In Seattle, water is all around us, above and below. We’ve adapted to water by building bridges, commuting by ferries, and making sure to always have a rain jacket handy. How have other cultures adapted to water? How have other cultures embodied relationships with water?
To discover the answers to these questions, the Young Professionals International Network invites you to tour the Seattle Art Museum’s Our Blue Planet exhibition with Pam McClusky.
As the Curator of African and Oceanic Art, Pam McClusky has been creating exhibitions and writing publications about art for three decades. For this exhibition, she worked with other curators to answer: What can an art museum do to help us rethink this time of environmental emergency? With the help of artists from 17 countries and 7 native tribes, there is an attempt to tell a history of the planet, not just of ourselves. Each artist reminds us of the pleasures of being in and around water, but also offers alarming signs of how we need to face the impact of our species on the planet.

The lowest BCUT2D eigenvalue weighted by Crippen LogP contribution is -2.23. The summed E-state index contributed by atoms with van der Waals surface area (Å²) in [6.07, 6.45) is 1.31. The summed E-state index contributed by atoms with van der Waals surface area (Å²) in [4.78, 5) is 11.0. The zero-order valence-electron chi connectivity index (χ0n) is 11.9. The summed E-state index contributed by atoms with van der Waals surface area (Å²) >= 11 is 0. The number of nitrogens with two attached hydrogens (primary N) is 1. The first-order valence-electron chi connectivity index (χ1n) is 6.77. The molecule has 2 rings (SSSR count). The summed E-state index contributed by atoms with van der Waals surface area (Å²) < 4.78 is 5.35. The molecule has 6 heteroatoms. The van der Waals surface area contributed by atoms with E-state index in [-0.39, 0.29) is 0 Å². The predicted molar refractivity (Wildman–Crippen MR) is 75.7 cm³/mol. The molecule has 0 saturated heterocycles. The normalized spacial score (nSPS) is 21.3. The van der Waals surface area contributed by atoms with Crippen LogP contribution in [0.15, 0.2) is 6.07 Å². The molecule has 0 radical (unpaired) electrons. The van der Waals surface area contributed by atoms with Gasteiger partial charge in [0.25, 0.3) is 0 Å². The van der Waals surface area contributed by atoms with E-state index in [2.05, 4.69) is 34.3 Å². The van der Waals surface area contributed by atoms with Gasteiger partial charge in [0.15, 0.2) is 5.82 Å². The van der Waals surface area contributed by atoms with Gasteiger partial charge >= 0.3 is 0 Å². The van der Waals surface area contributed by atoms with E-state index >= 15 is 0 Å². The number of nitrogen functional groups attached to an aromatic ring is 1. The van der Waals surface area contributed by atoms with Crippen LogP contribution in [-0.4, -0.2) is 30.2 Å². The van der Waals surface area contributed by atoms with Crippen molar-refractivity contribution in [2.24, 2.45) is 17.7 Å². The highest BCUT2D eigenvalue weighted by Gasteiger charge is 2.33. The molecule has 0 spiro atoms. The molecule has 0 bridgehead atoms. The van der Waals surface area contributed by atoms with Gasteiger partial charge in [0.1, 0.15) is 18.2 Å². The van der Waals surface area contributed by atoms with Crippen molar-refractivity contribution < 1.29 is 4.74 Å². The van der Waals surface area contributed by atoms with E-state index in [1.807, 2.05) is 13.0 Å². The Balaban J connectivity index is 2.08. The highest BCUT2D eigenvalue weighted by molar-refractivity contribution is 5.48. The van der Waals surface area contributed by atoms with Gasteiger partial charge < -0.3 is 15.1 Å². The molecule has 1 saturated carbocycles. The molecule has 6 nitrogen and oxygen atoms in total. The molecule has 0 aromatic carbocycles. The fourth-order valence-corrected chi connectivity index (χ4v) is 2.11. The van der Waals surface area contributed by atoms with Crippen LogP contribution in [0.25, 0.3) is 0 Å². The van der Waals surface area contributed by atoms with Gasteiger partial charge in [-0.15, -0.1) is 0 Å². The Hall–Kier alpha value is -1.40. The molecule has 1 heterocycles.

“This is an experimental exhibition,” says McClusky. “We’re focusing on one subject but incorporating the perspective of over 70 different artists from different cultures and with different life experiences. Through this exhibition, we want to encourage visitors to think about how they can change and improve their own relationship to our local and global waterways.”
Visit SAM's website for more exhibition details.
In partnership with: